Trying to declare a major and set a course of study isn’t easy. Before you even set foot on campus freshman year, you are supposed to know what you want to do for the rest of your life. That’s a lot to ask of an 18-year-old. Most people want to pick a major that will lead to a good job with great benefits and afford a comfortable lifestyle. That’s not asking for too much. The medical field is a great place to make some money and a safe field for job security because it will always be in demand. You don’t have to be a neurosurgeon to make money in medicine. Sonographers, phlebotomists, and physical therapists have rewarding careers. Don’t get it twisted, though—there are some jobs with low pay in the medical world, too. What are the lowest paying medical careers? Let’s find out.
Admitting clerks are the front lines of hospitals. They admit new patients and collect insurance, contact, and payment information. They do the clerical work and keep all the information organized and accessible. They average $20-$30k a year.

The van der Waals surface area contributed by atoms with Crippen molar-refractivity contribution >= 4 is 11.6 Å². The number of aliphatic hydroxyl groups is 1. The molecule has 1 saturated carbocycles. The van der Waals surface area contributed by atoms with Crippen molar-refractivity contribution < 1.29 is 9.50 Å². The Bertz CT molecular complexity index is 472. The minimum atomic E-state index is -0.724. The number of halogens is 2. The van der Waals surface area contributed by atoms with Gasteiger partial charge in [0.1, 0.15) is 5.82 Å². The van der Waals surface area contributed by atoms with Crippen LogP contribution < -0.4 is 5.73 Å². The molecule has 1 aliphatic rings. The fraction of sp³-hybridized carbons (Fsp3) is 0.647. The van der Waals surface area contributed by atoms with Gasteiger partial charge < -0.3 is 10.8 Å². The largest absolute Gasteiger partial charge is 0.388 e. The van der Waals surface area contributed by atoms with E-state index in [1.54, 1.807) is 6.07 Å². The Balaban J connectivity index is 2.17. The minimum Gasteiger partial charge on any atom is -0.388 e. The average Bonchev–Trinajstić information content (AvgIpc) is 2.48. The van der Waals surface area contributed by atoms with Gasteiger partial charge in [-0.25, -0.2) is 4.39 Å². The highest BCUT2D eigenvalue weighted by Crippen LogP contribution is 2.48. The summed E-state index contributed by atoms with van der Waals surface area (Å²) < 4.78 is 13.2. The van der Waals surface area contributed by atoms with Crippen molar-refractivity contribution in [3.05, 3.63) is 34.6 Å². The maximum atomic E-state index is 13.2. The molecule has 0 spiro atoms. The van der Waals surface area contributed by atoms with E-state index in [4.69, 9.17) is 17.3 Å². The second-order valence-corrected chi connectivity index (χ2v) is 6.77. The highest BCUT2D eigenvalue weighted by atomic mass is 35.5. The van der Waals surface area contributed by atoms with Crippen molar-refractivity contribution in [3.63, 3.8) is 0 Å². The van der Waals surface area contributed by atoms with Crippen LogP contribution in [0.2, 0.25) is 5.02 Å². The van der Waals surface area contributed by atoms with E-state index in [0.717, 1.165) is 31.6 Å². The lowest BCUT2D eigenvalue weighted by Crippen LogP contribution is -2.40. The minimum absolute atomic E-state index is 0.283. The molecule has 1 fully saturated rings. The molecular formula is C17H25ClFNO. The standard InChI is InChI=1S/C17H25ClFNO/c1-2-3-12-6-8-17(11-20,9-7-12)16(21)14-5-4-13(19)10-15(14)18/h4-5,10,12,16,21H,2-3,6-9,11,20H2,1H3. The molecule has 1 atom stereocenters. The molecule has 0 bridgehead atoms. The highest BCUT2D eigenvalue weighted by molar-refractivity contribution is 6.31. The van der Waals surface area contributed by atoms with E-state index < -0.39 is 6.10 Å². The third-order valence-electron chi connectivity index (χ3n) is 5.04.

An activity aide is kind of like the master of ceremonies at a nursing home. They are responsible for planning activities, games, and exercises for the residents. Without activity aides, residents would sit all day with no interaction or place to go. They make around $20-$25k a year.
Dietary aides are responsible for feeding patients in nursing homes and hospitals. They prepare food, stock shelves, and keep the kitchen areas clean. At mealtimes, dietary aides deliver food to patients and residents, ensuring that those with dietary restrictions get the proper meals. They make under $20k annually. This is the lowest paying medical career at present.
A pharmacy technician helps the pharmacist fill prescriptions. They also interact with customers and answer any questions they may have. Recordkeeping, ordering medications, and maintaining other supplies are part of the job as well. The average salary is around $30k annually.
Nursing, home health, and psychiatric aides are among the lowest paid in the field. They average around $20k a year. What they lack in monetary rewards, they make up for in karma and emotional rewards. They assist patients with their activities and their daily lives. They act as the eyes and ears for the patients’ doctors and are often the first to notice changes in patients.